What if you buy an electric car whose battery nearly never runs out. Considering the fact that automakers are constantly improving on battery degradation which lasts well beyond a typical vehicle’s lifecycle.
Tesla as we know it is never short of innovation as it finds a new way of reducing batteries’ life cycles. Elon Musk first made the remark that his company would create car batteries that lasts 1 million miles. While that statement might sound over the top, the Tesla’s CEO isn’t just spewing out rubbish.
According to a Wired report yesterday, there is said to be works already going on creating this super-batteries after Dalhousie University in Canada published a paper which detailed the chemistry that might enable such a cell.
According to Wired, the university has an exclusive agreement with Tesla which makes it far more easy for the company to work well with the researchers. Tesla, meanwhile, did not return a request for comment. For now, we need to rely on the evidence presented.
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Jeff Dahn led the team of researchers at Dalhousie University and noted in the paper that such a battery would work well for fleets of autonomous cars and trucks used to travel long distances. While a lithium-ion battery in Tesla vehicles today works as intended, a vehicle such as, say, the Tesla Semi could benefit from a battery with such a long service life.
One amazing thing is that the paper provides a full list of specifications on this battery’s chemistry and how to achieve such a long life cycle. Even though there might not be a good answer about how Tesla would achieve this technology, Wired’s report shows that Tesla already has something n work.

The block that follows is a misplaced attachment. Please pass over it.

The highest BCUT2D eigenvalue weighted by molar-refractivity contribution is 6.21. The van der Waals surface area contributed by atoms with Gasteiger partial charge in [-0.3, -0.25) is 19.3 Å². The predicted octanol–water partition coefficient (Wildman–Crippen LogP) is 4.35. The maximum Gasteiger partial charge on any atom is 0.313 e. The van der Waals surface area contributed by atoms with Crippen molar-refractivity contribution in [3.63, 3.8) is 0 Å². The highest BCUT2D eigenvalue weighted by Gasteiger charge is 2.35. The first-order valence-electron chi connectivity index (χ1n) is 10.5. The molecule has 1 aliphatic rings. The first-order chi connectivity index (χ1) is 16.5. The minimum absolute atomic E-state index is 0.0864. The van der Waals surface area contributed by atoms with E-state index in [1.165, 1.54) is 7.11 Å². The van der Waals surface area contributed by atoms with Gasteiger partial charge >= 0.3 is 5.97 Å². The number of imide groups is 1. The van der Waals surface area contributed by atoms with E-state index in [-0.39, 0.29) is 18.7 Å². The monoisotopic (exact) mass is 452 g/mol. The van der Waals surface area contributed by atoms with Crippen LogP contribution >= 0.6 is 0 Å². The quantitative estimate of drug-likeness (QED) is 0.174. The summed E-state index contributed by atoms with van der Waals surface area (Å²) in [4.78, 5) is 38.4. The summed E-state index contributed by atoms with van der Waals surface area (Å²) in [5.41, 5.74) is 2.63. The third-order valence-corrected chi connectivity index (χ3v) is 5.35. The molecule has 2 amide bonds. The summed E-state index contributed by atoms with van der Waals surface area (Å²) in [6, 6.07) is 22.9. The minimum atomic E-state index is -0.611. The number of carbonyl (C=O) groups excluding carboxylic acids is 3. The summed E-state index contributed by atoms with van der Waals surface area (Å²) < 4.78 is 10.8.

The described battery chemistry juices up familiar ingredients and includes larger crystals to make up the battery nanostructure’s cathode. The larger crystals are not nearly as likely to crack while charging, a student in Dahn’s lab told Wired. When these do crack in other batteries, performance drops.
The main strength of the battery is it’s ability to provide more balancing between storing energy and maintaining the battery life cycle. The report paper showed that during 4,000 discharge and charge sessions, there were only 10% loss in energy capacity. As noted in the original report, a similar study from 2014 showed a lithium-ion battery lost 50% of its energy capacity after 1,000 discharge and charge cycles.
The final juicy bits of the report? Tesla and Dahn received a patent for a similar sounding battery after the research paper’s publication. While this type of battery isn’t the holy grail known as solid-state units, it could truly open up the possibilities for EVs in the near future.